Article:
The exchange was made in silence. Master Hatr’er handed Master Likk’op the books. The Others watched with much curiosity. Then both men walked away. Not a word was spoken. They barely made eye contact.
Master Hatr’er prayed that the lab book would be returned to his care.
Other Guard Curk’id observed and was smug. He knew the Spyang Sku ngo had succeeded and would succeed. Could Anubis survive one would could break down the wall between the Mage Grove and the Univeristy?
Grij’er had to use his hand to keep his mouth from dropping wide open. Master Hatr’er had just handed Master Likk’op something in public. No snipping, no scornful looks, those two had never been so civil before.
He felt rather than saw Master Kinta’mi’s humor. When Grij’er had related the dream, she had watched him with twinkling eyes. Grij’er had thought that she was laughing at the irony. Obviously she had been laughing at Grij’er and his disbelief with his abilities. It was a child’s mistake and now one he would have to correct.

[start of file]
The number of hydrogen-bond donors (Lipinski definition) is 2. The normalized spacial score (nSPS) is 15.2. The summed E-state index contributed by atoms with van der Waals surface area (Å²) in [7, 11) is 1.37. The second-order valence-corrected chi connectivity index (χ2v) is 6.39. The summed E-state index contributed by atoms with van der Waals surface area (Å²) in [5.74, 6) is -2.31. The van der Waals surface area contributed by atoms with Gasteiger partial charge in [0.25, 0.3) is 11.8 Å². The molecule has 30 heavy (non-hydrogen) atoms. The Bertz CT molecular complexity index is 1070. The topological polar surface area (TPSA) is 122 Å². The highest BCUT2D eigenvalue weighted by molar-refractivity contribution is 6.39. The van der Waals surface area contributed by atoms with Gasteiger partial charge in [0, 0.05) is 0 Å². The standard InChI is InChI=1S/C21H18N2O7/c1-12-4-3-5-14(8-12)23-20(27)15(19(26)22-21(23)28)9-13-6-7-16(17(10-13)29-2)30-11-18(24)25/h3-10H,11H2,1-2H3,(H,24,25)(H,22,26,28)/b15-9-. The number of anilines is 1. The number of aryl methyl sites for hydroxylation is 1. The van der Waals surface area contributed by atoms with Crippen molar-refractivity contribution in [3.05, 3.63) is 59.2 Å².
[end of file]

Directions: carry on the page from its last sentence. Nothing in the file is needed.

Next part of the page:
He would have to write the dream, no -not a dream-a vision, in his book. He would have try and remember every nuance of it. He would have to record his dereliction of duty as well.
Oz watched the exchange impassively. He was surprised that Master Hatr’er had picked a public place, but he was pleased. Rumors of the meeting would spread throughout the University and the Mage Grove before the midday meal. Master Gavva’ni was avidly taking notes. Her report would be published in her news periodical. Everyone would hear of it. Hopefully, other Furlings would follow their example.
Oz prayed that other Furlings would follow their example. Lives depended on the cooperation of the Furlings. Anubis would only be defeated by a united Furling world.
Other Master Judge Malt’en watched Master Hatr’er and Master Likk’op with thinly disguised hope. If those two chose to cooperate, Malt’en’s headaches would be halved. Hatr’er’s motions were purposeful, direct and calm. He also seemed rather . . . sad? Likk’op was accepting and calm. He seemed resigned.